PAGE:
McAuliffe signaled he might enter the race later waiting for large field of candidates to winnow out. "I don't have to rush into this," he said, other candidates, adding he has plenty of support from friends in the national and state Democratic Party apparatus.
Washington State governor and chairman of the Democratic Governors Association, Jay Inslee signaled he could throw his hat in the ring as a leading climate change candidate.
In an interview with Rolling Stone, it is "absolutely imperative" for the Democratic Party put forward a climate candidate in 2020, adding, "I’m not ruling out anything in 2020 at the moment."
Retiring Colorado Governor John Hickenlooper set his eyes on high office after term limits prohibited him from seeking re-election in 2018.
Hickenlooper has already founded his own political action committee called Giddy Up, and recently visited both Iowa and New Hampshire. He is expected to announce his final decision in January.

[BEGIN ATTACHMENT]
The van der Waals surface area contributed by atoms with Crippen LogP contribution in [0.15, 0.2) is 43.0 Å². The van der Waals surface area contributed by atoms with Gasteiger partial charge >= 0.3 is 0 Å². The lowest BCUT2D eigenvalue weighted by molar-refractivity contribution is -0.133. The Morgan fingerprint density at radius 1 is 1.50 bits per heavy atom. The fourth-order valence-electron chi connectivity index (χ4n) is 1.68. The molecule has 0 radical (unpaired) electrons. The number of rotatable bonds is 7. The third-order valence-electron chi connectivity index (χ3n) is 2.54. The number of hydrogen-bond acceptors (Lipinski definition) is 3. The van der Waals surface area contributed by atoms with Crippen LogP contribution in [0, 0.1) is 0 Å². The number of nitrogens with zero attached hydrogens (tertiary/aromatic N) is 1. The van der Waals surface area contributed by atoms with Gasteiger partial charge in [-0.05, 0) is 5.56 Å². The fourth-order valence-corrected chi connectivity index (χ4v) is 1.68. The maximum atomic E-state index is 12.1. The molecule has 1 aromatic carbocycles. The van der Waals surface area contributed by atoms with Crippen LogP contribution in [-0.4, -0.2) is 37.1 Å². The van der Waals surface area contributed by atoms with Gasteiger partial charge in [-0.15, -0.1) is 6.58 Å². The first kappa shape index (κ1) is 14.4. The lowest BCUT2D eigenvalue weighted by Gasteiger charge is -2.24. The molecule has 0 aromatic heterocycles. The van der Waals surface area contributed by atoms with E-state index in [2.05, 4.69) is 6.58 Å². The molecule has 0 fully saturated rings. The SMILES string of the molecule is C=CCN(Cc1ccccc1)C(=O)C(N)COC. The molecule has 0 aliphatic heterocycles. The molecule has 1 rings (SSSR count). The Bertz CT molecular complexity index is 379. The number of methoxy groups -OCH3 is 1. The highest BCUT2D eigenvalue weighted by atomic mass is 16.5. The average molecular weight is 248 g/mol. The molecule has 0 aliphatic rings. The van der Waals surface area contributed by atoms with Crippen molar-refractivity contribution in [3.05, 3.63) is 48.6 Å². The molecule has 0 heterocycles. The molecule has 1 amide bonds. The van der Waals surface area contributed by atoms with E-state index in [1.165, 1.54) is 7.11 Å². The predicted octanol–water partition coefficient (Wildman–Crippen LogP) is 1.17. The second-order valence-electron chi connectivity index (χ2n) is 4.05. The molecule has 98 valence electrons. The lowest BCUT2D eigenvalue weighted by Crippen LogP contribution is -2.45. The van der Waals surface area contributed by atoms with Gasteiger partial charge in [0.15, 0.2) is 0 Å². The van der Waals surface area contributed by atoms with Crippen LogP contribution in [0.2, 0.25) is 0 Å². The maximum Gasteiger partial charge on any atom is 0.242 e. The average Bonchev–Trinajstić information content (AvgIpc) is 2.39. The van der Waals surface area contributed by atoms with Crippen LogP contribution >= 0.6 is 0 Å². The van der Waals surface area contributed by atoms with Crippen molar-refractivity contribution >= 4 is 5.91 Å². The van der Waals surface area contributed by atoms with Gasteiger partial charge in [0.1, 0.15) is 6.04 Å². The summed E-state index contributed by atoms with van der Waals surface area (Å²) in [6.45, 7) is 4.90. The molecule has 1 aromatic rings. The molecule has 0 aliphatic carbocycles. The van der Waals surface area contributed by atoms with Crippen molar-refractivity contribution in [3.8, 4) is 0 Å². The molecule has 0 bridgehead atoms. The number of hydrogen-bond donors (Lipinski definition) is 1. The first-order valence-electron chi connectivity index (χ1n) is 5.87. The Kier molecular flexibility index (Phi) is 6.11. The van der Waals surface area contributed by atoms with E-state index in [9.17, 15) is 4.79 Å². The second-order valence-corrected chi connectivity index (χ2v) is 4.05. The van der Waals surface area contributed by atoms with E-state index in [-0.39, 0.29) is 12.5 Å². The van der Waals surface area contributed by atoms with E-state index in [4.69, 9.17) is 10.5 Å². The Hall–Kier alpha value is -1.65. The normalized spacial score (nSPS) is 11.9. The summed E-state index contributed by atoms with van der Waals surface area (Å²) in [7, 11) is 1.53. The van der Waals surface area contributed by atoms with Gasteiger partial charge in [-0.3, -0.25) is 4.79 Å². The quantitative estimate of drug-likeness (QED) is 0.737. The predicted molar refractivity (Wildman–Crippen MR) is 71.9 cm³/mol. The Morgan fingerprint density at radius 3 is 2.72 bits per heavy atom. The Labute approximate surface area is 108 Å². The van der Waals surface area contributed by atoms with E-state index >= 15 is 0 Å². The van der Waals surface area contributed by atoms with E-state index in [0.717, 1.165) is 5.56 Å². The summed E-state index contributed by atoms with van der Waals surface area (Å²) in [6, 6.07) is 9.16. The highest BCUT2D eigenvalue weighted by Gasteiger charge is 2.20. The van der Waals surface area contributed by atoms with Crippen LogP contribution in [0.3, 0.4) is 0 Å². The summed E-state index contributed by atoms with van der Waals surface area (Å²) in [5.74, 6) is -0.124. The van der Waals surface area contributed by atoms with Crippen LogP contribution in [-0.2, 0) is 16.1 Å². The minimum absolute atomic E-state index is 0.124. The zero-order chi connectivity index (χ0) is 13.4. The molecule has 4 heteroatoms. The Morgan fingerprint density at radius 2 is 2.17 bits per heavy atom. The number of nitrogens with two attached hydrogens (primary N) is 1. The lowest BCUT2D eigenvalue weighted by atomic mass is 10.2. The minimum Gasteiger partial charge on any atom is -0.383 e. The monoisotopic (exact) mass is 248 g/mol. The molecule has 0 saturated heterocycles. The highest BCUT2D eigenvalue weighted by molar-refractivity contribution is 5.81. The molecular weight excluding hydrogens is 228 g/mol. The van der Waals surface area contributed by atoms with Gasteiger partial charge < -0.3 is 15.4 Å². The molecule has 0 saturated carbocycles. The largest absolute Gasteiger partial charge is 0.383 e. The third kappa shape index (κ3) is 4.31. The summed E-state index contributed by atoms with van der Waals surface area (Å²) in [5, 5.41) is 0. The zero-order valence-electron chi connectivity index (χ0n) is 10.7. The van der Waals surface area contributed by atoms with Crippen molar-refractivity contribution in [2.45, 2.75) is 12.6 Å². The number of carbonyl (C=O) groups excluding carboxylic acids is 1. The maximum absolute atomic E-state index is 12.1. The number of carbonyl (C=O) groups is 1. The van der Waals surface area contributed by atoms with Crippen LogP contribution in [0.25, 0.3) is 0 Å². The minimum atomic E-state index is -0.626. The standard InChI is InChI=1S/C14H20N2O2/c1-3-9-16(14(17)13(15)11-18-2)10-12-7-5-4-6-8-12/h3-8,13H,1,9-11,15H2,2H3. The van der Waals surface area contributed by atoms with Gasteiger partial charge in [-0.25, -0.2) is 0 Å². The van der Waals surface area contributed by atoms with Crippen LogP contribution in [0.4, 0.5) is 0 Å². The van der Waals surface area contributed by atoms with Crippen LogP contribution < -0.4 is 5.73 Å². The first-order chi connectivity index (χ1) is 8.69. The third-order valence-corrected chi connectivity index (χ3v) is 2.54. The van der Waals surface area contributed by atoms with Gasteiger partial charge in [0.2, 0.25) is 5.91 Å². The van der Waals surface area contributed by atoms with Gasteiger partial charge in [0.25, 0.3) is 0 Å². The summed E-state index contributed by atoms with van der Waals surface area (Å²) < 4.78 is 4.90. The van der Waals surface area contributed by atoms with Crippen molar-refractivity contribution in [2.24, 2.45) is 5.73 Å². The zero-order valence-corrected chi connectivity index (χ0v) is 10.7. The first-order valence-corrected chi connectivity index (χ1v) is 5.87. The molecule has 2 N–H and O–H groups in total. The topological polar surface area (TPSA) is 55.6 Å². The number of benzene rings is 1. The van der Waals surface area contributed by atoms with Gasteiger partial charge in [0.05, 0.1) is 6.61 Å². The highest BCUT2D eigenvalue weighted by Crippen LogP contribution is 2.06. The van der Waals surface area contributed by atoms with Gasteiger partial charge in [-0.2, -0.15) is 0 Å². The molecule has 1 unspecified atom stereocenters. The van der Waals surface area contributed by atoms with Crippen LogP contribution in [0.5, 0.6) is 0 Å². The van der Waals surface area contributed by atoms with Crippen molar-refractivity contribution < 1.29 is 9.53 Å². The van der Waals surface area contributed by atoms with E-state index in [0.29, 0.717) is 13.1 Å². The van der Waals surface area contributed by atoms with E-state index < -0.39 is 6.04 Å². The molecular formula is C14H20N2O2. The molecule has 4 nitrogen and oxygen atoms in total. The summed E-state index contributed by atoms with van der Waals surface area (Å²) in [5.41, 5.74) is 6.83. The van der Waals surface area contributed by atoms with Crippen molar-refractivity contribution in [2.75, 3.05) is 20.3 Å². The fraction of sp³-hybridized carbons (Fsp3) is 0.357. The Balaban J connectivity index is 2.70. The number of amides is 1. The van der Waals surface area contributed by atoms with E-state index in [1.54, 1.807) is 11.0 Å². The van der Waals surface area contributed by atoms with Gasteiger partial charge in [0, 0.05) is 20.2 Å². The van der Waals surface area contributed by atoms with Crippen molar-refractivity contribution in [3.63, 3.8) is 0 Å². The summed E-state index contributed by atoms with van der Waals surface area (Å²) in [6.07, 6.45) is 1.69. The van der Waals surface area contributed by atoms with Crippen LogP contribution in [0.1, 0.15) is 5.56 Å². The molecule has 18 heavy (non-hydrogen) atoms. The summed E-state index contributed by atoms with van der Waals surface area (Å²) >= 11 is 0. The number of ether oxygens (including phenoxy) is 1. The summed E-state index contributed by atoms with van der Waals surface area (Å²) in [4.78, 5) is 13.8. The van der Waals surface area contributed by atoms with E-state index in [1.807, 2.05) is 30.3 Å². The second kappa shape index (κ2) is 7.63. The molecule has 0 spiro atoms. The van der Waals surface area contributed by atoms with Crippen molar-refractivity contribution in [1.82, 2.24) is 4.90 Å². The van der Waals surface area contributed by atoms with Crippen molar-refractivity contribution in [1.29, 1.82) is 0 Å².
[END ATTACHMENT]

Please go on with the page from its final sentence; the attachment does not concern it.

Another Coloradoan could be on the Democratic ballots in 2020. Moderate Colorado Sen. Michael Bennett was rumored to be reaching out to Democrats in Iowa.
Colorado Public Radio reported on an individual familiar with Bennet's thinking who said the senator "is seriously thinking about running."
Earlier this month Minnesota Sen. Amy Klobuchar announced she is still in the phase of "considering" a 2020 bid. If she ran, she could appeal to working-class voters in the Midwest who cast their ballots for Trump.